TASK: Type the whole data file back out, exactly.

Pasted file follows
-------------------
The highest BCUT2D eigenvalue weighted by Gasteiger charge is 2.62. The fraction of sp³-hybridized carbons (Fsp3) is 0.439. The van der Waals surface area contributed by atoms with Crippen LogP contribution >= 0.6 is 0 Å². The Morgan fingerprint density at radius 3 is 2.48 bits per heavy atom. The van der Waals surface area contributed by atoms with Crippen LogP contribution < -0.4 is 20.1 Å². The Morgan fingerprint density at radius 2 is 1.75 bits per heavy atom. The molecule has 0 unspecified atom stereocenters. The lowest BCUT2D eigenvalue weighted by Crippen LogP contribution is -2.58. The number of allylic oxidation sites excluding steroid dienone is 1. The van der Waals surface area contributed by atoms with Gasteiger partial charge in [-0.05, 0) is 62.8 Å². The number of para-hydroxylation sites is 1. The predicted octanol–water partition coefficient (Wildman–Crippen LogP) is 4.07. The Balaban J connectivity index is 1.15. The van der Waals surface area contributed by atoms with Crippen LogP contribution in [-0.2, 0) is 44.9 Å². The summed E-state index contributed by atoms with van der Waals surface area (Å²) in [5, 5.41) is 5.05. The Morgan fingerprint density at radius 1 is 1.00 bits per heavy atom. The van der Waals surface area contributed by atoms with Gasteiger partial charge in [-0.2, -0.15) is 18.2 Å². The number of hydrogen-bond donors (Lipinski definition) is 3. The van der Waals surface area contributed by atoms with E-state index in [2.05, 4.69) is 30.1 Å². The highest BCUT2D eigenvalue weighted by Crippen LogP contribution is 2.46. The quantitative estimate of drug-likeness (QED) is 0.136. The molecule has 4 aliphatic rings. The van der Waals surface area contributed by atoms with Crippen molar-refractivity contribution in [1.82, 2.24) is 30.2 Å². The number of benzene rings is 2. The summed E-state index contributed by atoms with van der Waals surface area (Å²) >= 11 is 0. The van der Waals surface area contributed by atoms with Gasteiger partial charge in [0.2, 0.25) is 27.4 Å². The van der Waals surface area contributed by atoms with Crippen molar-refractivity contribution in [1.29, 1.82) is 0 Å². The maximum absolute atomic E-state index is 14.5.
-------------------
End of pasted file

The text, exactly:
The highest BCUT2D eigenvalue weighted by Gasteiger charge is 2.62. The fraction of sp³-hybridized carbons (Fsp3) is 0.439. The van der Waals surface area contributed by atoms with Crippen LogP contribution >= 0.6 is 0 Å². The Morgan fingerprint density at radius 3 is 2.48 bits per heavy atom. The van der Waals surface area contributed by atoms with Crippen LogP contribution < -0.4 is 20.1 Å². The Morgan fingerprint density at radius 2 is 1.75 bits per heavy atom. The molecule has 0 unspecified atom stereocenters. The lowest BCUT2D eigenvalue weighted by Crippen LogP contribution is -2.58. The number of allylic oxidation sites excluding steroid dienone is 1. The van der Waals surface area contributed by atoms with Gasteiger partial charge in [-0.05, 0) is 62.8 Å². The number of para-hydroxylation sites is 1. The predicted octanol–water partition coefficient (Wildman–Crippen LogP) is 4.07. The Balaban J connectivity index is 1.15. The van der Waals surface area contributed by atoms with Crippen LogP contribution in [-0.2, 0) is 44.9 Å². The summed E-state index contributed by atoms with van der Waals surface area (Å²) in [5, 5.41) is 5.05. The Morgan fingerprint density at radius 1 is 1.00 bits per heavy atom. The van der Waals surface area contributed by atoms with Gasteiger partial charge in [-0.2, -0.15) is 18.2 Å². The number of hydrogen-bond donors (Lipinski definition) is 3. The van der Waals surface area contributed by atoms with E-state index in [2.05, 4.69) is 30.1 Å². The highest BCUT2D eigenvalue weighted by Crippen LogP contribution is 2.46. The quantitative estimate of drug-likeness (QED) is 0.136. The molecule has 4 aliphatic rings. The van der Waals surface area contributed by atoms with Crippen molar-refractivity contribution in [1.82, 2.24) is 30.2 Å². The number of benzene rings is 2. The summed E-state index contributed by atoms with van der Waals surface area (Å²) >= 11 is 0. The van der Waals surface area contributed by atoms with Gasteiger partial charge in [0.2, 0.25) is 27.4 Å². The van der Waals surface area contributed by atoms with Crippen molar-refractivity contribution in [1.29, 1.82) is 0 Å². The maximum absolute atomic E-state index is 14.5.